Front. Microbio, 22 November 2012
A commentary on re-examining the role of hydrogen peroxide in bacteriostatic and bactericidal activities of honey by Brudzynski, K., Abubaker, K., St-Martin, L., and Castle, A.
In the trend of the use of antimicrobial compounds from natural and renewable resources, natural antimicrobial compounds, particularly found in food and with potential biomedical applications, are of highest interest. In this context, the contribution by Brudzynski et al. to our special issue on “antimicrobial compounds from natural sources” deserves a special attention not only for giving insights into the natural antimicrobial components present in the honey, but also for exploiting their potential mechanism of action.
The antibacterial properties of honey have been well documented. The hydrogen peroxide has been described as the main compound responsible by the antibacterial activity of honeys. The hydrogen peroxide is a potent antimicrobial agent, produced mainly during glucose oxidation catalyzed by the action of the bee enzyme, glucose oxidase, which is introduced into honey during nectar harvesting by bees. The hydrogen peroxide concentration in honey is determined by the rate of its production by glucose oxidase and its destruction by catalases. Thus, the hydrogen peroxide levels in different honeys may differ considerably from honey to honey. In this study the authors re-examined the role of the hydrogen peroxide as component responsible for the antibacterial activity in honey.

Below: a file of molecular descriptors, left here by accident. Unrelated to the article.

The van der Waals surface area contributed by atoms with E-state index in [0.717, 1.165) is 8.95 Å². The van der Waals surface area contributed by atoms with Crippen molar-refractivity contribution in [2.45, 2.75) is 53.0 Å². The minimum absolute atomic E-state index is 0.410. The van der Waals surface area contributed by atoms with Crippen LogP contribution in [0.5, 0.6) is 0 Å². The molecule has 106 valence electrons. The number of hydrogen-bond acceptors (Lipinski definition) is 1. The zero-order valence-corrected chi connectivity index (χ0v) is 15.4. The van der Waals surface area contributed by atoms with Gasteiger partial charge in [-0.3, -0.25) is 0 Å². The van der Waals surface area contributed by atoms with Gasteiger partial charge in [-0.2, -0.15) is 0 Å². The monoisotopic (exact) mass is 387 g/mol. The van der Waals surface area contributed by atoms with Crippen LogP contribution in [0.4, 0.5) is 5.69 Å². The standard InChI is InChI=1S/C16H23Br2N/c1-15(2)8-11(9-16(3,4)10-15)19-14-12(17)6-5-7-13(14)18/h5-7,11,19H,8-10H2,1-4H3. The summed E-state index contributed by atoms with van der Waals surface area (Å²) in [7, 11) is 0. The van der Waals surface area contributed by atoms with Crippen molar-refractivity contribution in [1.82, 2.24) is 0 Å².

The correlation between the endogenous hydrogen peroxide concentration and the inhibitory activity of bacterial growth by honey is well established. Indeed, honeys with a high concentration of hydrogen peroxide have higher antibacterial activity. However, honey is a complex chemical milieu composed of over 100 different compounds (including antioxidants and traces of transition metals), which can interact with the hydrogen peroxide, affecting the oxidizing activity of the honey. Consequently, this interaction may result in increase or decrease of the antimicrobial activity of honey.
Hydrogen peroxide alone is commonly used as disinfectant compound in medical equipment in hospitals. For disinfection of these materials high concentrations of H2O2 are used (0.8–8 M) and H2O2 antimicrobial activity has been verified against several medical important bacteria species, including Staphylococcus spp., Streptococcus spp., Pseudomonas spp. and Bacillus spores. The bactericide activity of hydrogen peroxide is related to the accumulation of irreversible oxidative damages to the membrane, proteins, enzymes, and DNA…